Marilynne Robinson speaks with the raspy elegance of a woman who lives in metaphors. Earlier this month, the bestselling novelist and essayist warmed the audience at her City Arts lecture in the recently restored Nourse Theater in San Francisco. The crowd at Robinson’s interview comprised a mix of middle-aged literary types and, unusually, Calvinists (more on that later). Not belonging to either group, I had come along at the invitation of a friend who, through a friend, vaguely knew the interviewer, Isabel Duffy; we had landed some free tickets. I figured that this lecture would be, like any novelist’s talk, cause for reflection on the craft. But Robinson left me feeling more mortal and less in control than I had expected.
Originally, Marilynne Robinson had set out not to be a novelist but a literary scholar. While writing her dissertation on Shakespeare’s Henry VI, Part II, she amused herself by writing out metaphors. Wanting to connect with the authors she was reading by emulating their craft, these metaphors were written purely as an intellectual exercise. But, reading over them, she realized they were connecting into a story. The way Robinson told it, the metaphors basically wrote themselves into a Pulitzer Prize nominated, Pen-Hemingway prize-winning first novel entitled Housekeeping. From there, she went on to write novels Gilead, Home, and Lila, as well as several well-received essays.
Emphasizing her characters’ individual voices, Robinson puts her pen to the page and tries to draw what the characters are telling her. This hands-off, modest, nearly deterministic attitude echoes the doctrines of predestination in Robinson’s Calvinist beliefs. Calvinists see humans as less than totally autonomous. Rather than claiming total control over her stories, Robinson speaks as if her characters come to her through an external inspiration.
The idea for her novel Gilead, as she told it on Monday, came to her fully formed. Waiting for her sons to arrive in Provincetown one snowy evening almost twenty years ago, she stared out into the snow. The fictional protagonist John Ames appeared to her with a complete story. She just wrote it down. The book takes the form of a letter from Ames to his young son.
Robinson claims to stand by as a channel through which the characters can speak to this world. It’s like she opens a box entitled “novel” in the morning and spends her days unpacking it onto a page. But Robinson unpacks with care, very slowly. Instead of editing and revising, as most authors are taught to do, she revises each phrase ad infinitum in her head before dropping a perfect sentence on the page. Teasing out each word until it moves with ideal cadence, she lands nearly final drafts on her first go. Duffy, in the interview, marveled how she, a self-described fast reader, lingers on each delicious word when reading Robinson’s work. Unsurprisingly, Robinson also speaks slowly with the lilt of a preacher giving a gently lulling Sunday-morning sermon.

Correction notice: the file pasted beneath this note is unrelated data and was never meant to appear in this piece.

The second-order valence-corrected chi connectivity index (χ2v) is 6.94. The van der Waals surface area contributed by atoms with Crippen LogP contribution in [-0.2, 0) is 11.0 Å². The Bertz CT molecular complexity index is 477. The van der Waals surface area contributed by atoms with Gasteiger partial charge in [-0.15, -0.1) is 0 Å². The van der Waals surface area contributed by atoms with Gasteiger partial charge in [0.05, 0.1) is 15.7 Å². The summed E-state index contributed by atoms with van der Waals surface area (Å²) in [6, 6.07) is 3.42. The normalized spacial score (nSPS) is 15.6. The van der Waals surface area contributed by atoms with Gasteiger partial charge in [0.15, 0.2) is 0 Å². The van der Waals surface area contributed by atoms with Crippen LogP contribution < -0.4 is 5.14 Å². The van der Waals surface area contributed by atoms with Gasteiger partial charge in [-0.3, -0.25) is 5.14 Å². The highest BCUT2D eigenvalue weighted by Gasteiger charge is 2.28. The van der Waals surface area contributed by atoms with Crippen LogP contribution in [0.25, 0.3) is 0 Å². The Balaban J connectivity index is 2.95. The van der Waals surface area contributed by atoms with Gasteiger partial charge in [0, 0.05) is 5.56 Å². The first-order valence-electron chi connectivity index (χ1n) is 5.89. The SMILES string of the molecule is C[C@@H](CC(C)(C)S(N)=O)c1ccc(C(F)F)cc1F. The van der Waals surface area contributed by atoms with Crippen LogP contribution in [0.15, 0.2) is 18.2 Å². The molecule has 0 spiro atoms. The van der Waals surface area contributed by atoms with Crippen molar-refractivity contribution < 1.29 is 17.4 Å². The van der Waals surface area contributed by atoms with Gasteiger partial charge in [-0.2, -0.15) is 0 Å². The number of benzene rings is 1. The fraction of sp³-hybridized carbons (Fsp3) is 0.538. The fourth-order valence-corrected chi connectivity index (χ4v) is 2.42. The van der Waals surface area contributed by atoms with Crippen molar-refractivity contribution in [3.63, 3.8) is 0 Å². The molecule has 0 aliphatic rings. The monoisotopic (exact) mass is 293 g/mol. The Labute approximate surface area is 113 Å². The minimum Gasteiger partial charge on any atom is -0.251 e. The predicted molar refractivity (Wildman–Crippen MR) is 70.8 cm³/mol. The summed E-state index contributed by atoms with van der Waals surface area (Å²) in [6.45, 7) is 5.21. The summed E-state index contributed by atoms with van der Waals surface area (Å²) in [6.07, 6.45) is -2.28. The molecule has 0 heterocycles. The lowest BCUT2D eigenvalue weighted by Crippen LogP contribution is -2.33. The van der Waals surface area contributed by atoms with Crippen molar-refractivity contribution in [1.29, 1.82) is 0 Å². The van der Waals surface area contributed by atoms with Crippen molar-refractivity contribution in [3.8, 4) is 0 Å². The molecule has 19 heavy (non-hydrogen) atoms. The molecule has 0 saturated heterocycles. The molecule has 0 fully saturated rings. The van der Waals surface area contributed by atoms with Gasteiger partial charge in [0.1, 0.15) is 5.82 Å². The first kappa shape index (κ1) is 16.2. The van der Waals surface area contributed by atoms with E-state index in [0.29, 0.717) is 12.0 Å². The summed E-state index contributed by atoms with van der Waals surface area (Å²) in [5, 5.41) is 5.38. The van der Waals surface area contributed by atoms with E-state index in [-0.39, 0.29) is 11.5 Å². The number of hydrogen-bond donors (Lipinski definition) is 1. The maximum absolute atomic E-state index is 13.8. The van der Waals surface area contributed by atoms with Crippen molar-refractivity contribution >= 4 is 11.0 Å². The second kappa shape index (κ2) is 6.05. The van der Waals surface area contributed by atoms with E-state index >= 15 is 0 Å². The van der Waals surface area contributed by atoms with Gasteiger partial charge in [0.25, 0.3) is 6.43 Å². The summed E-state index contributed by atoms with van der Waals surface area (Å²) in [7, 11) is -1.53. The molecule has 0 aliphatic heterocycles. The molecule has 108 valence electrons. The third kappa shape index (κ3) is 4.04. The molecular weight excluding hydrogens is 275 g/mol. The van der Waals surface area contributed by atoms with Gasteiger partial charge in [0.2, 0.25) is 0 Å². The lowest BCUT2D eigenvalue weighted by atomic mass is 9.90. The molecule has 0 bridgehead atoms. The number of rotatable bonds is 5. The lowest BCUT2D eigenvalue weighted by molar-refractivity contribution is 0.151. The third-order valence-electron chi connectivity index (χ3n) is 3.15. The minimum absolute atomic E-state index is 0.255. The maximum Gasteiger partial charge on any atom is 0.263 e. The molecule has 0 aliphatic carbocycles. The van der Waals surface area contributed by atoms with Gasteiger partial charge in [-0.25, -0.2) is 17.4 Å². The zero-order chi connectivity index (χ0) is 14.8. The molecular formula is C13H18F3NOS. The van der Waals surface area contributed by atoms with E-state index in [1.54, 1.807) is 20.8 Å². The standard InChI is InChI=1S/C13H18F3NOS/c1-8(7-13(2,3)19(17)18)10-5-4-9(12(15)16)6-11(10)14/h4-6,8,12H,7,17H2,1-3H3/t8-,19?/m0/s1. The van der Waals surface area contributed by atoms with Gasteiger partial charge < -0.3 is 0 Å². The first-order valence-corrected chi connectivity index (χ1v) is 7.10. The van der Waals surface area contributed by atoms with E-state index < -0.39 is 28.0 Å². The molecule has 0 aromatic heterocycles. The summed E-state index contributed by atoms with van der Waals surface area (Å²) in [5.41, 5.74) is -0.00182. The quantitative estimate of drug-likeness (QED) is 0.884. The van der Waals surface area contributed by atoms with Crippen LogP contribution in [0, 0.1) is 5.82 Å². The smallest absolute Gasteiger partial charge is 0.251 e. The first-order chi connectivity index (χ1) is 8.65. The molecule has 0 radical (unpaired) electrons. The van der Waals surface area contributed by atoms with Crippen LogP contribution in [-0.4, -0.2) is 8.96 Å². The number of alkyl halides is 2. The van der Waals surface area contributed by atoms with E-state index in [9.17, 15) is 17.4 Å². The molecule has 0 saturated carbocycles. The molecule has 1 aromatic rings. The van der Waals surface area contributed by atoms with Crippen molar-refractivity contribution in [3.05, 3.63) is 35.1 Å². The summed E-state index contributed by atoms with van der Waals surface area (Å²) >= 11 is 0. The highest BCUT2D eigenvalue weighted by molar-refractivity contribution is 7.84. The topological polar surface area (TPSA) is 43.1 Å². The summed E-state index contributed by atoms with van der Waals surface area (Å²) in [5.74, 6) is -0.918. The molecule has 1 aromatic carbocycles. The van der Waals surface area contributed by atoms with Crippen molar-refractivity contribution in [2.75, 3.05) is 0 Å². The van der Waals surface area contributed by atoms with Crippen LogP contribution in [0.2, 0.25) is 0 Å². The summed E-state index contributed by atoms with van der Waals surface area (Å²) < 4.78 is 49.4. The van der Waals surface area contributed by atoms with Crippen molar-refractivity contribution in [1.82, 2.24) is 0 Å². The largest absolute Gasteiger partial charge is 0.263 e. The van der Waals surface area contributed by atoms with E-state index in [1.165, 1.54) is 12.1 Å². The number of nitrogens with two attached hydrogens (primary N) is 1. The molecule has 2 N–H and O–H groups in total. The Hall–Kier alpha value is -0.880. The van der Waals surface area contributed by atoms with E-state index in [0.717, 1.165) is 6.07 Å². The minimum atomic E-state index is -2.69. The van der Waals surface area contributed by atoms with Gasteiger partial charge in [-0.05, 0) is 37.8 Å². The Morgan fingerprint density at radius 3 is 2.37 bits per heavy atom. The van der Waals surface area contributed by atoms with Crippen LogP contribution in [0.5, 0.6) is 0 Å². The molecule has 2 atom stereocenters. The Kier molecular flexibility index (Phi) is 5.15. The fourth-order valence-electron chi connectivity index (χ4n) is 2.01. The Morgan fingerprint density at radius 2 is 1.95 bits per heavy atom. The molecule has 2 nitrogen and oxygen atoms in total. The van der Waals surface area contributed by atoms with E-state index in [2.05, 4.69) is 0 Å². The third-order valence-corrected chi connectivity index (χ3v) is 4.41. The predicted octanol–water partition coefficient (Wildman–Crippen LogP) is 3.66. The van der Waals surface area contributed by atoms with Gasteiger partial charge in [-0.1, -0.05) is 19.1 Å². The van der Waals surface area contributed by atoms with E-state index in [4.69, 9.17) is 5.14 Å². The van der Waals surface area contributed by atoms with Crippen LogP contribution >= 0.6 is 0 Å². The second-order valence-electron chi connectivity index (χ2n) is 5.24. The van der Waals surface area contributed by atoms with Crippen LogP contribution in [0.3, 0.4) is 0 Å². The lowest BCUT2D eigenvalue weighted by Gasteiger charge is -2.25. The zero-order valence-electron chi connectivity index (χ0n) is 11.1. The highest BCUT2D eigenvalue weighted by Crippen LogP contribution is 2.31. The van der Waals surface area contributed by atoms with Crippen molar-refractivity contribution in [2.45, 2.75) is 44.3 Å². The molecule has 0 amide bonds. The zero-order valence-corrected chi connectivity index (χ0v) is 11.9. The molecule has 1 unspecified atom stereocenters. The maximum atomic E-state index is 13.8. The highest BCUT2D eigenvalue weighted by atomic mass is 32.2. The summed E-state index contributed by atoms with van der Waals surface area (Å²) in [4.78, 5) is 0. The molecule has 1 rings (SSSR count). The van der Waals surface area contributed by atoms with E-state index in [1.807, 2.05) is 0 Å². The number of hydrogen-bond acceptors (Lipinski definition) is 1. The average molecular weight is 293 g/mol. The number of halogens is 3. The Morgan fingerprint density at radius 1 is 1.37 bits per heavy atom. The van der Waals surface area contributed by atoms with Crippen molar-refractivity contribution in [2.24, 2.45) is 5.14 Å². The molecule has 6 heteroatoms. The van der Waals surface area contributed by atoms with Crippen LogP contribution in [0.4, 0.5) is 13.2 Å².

An active member of a church community near her home in Iowa City, where she teaches at the prestigious Iowa Writers’ Workshop, Robinson grapples with big questions regularly. In her classes, as in her novels, she regularly encounters themes like intellect, faith, and mortality. When asked about her lessons for students at the Iowa Writers’ Workshop, Robinson earnestly discussed the tension between learning and creating in the literary world. She feels that having a brain is the highest human privilege, and marveled at how remarkable it is that we all get to have one. Exercising her brain, and forcing readers to exercise theirs, too, is a priority. She refuses to read anything she finds easy.
That said, whenever Robinson ran the risk of becoming too serious in her interview, she landed a wry comment like, “Oh. Evil. Quite a problem, isn’t it.” This subtle, deadpan wit permeated the talk. One audience member asked formally about her comedy during the Q&A, explaining that her friends often don’t “get” the dark humor in Robinson’s novels. Robinson suggested that perhaps this audience member could find different friends.
As the end of the talk neared, Robinson, age seventy, reflected on the end of her life, too. She does not fear her impending death. Life, this great writer of metaphors explained, plays out in the arc of a story. Stoically, warmly, she’ll guide this story through until the end.